Fill a large bowl with water, and monitor your dog’s drinking habits.  Encourage him to drink the water to help flush out the toxins from the charcoal pellets he licked or ingested.

The fluid from the charcoal may upset your dog’s stomach.  To minimize this problem, immediately begin a bland food diet for the next 24 hours.  Give your dog his normal dry dog food, but avoid oily, greasy canned foods and dog treats, which may have flavored ingredients.

Monitor your dog.  Watch for vomiting or diarrhea.  If your dog normally has full run of the yard, you may want to walk him on a leash and stay close to monitor his bowel movements, until you are sure the charcoal has not upset his stomach.

If your dog vomits, has diarrhea, or refuses to eat or drink, it is time to call the vet.  Follow your vet’s directions, chances are they will encourage you to feed your dog ice cubes and keep them in the loop over the phone.

If your vet requests that you bring your dog in for observation, do so immediately.  The problem could be more severe if a large piece of charcoal has lodged in his intestines.

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How Much Charcoal Can a Dog Have?

How much charcoal a dog can ingest without getting sick is going to depend on the size and health of the dog.  There is no real way to measure how much charcoal a dog can have.  A small taste or a couple of charcoal pellets will probably not harm your dog. 

Here are some things you need to pay attention to in case you have to call the vet:

  • How much charcoal did the dog ingest
  • Did he simply lick the briquettes or eat whole pieces of charcoal
  • Is he drinking water
  • Does he refuse food

If you end up needing to call the vet, one of the first questions they will probably ask you is how much charcoal your dog ate.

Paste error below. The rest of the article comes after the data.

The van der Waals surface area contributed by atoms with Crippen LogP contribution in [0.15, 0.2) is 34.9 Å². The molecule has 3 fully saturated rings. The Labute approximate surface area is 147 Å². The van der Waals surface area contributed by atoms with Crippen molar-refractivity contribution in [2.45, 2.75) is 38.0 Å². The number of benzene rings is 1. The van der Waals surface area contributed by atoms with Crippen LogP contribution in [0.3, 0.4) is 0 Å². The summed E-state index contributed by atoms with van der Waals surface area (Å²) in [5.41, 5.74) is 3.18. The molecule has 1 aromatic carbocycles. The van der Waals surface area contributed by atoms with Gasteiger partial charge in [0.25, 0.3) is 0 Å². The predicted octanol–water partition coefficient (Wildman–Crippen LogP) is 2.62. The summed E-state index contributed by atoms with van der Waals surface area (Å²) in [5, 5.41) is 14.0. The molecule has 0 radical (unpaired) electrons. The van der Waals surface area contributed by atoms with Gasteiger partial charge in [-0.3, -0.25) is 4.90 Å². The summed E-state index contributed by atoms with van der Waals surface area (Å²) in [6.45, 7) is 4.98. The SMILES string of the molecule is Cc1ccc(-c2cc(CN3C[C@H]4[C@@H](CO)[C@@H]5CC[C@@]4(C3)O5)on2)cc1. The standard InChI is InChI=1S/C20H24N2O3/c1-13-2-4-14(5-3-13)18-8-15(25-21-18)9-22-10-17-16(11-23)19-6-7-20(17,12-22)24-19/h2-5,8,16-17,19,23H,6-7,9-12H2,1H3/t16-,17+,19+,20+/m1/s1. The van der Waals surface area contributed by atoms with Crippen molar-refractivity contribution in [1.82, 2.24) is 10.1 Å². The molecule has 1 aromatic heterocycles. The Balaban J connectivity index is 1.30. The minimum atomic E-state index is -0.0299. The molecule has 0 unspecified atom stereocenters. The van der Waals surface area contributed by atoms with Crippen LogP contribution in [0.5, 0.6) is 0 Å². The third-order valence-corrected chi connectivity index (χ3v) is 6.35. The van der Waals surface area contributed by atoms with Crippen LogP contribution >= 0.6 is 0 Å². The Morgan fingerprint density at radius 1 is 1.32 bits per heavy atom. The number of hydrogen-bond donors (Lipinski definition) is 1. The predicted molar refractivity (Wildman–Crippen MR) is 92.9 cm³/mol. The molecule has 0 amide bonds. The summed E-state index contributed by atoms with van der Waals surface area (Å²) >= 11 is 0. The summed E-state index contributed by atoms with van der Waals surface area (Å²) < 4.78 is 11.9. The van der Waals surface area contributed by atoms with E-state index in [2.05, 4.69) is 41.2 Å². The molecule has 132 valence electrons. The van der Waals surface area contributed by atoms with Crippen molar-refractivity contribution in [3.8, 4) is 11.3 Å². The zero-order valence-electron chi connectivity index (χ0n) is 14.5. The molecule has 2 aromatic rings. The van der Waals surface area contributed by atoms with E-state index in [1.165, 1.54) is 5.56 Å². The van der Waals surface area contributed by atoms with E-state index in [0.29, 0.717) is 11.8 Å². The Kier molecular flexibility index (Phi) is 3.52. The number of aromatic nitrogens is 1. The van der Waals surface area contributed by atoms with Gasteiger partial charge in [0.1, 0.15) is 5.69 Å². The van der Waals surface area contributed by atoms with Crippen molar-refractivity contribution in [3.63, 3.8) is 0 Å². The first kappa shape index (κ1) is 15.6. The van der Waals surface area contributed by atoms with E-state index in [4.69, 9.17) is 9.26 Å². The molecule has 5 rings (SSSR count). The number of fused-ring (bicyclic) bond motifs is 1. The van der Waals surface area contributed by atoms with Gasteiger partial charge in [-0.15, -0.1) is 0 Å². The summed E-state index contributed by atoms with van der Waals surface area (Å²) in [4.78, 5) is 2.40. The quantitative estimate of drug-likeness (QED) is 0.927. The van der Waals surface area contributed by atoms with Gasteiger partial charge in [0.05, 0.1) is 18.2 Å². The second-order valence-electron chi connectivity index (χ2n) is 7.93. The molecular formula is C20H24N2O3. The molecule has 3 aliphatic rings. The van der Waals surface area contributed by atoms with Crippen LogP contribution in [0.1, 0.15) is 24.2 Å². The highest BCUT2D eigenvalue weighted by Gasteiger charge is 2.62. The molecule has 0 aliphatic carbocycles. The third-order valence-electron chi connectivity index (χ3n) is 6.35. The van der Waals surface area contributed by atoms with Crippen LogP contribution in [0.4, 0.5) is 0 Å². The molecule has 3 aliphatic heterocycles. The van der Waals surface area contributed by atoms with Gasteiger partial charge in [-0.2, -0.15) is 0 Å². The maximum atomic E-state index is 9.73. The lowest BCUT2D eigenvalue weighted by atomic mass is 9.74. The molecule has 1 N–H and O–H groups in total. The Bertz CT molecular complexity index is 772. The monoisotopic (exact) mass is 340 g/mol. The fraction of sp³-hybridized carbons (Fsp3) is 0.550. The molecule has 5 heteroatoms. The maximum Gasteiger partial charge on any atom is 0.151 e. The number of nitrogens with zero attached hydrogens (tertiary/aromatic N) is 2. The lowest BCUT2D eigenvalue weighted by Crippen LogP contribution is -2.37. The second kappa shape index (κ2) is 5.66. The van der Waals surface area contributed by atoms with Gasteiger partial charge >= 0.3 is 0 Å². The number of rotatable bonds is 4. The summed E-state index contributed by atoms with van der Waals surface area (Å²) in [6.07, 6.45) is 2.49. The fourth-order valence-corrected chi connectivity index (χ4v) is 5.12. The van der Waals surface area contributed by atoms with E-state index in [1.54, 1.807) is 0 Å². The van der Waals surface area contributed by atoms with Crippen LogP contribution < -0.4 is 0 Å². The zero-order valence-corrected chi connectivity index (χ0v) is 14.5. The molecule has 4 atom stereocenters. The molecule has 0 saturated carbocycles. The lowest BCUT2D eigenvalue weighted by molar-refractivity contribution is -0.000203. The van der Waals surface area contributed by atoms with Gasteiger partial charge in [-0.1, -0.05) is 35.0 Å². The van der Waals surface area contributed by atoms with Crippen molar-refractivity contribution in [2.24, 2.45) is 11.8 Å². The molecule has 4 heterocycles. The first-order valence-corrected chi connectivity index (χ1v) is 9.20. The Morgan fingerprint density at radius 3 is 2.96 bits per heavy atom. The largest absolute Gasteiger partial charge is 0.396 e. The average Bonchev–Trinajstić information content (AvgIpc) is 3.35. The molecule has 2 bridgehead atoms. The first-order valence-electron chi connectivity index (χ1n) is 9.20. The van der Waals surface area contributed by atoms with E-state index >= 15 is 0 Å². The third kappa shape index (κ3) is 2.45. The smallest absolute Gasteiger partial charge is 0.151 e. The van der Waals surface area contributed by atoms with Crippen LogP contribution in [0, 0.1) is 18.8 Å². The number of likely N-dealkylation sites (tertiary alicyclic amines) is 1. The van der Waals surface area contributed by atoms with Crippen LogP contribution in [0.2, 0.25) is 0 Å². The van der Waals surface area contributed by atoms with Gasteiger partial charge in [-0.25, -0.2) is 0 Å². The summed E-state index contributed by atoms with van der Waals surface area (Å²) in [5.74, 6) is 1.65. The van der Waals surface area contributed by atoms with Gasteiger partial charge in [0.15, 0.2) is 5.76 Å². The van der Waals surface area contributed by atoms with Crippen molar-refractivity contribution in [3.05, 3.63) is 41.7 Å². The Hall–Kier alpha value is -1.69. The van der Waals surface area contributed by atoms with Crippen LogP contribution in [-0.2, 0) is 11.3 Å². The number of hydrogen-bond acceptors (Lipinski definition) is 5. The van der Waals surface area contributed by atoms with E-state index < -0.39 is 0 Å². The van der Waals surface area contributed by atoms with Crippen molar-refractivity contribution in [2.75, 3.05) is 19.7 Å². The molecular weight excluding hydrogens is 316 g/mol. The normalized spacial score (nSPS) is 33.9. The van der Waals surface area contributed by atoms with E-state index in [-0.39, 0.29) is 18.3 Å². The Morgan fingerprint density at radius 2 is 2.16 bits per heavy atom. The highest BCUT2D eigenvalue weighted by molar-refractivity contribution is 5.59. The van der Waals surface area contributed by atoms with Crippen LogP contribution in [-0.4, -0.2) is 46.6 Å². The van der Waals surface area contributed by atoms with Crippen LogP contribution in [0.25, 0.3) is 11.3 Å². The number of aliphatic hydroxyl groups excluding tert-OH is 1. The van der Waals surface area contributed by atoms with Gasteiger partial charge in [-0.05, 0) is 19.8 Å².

It may be hard for you to tell exactly how much charcoal has been ingested, but come up with an educated guess.  Look at the bag of charcoal, and see if there is a significant difference in the amount that is there now and the amount that was there before the dog got into the bag.

Know whether your dog simply licked the charcoal or charcoal covered grilling tools, or whether he chewed and ate whole briquettes. 

This will make a difference in your vet’s treatment plan.  For instance, the vet will probably be less alarmed if you tell them the dog only licked you charcoal-covered spatula rather than gorging himself on the bag of charcoal.

Pay attention to whether or not your dog is drinking water.  If he is, the charcoal fluid will likely be quickly flushed from his system.  If the dog refuses water, you can try feeding him ice cubes or giving him Gatorade.  If you cannot get any fluids into your dog at all, then you know you have a problem.  Consult your vet immediately, and make sure they know your dog is refusing liquids.

If your dog is not eating, he could be experiencing intestinal blockage.  As with plastic wrap or aluminum foil, large pieces of charcoal can block the intestines.  This will cause you dog to not want to eat. 

If you see half-chewed charcoal briquettes in your bag of charcoal, this is another clue that your dog could have ingested larger amounts of charcoal and probably needs to go to the vet’s office.

How Can Activated Charcoal Help Dogs?

There is a difference between the charcoal you buy to fuel your grill and activated charcoal you may find at the pet store.  Activated charcoal (link to Amazon) is used as a medication to absorb toxins your dog has ingested, before they reach his liver and damage his organs.

Below are a list of poisonous items to dogs, which may warrant the use of activated charcoal:

  • Large amounts of charcoal
  • Lighter fluid
  • Over-the-counter medications
  • Fabric softener
  • Batteries
  • Sugar-free gum and mints
  • Grapes and raisins

We have already discussed the effects of large amounts of charcoal and lighter fluid on dogs. 

Over-the-counter and prescription medications may also pose a threat.  Dogs are not always treated with the same medications that humans are.  Some medications are used for both humans and animals, but your dog would not require the same dosage as you. 

If your dog swallows medications on accident, you should alert your vet and ask whether or not to administer activated charcoal. 

Always follow your vet’s directions.  If the vet tells you not to give activated charcoal, hold off and monitor your dog.  Keep the vet aware of any updates in your dog’s condition.

The chemicals used to produce the fragrances in fabric softener and fabric softener sheets can poison your dog.  Pay attention to how much fabric softener the dog has ingested.  Chances are, this is a good time to administer activated charcoal.  Have your vet on the phone for further directions.

The chemicals in batteries can be very harmful to pets and humans.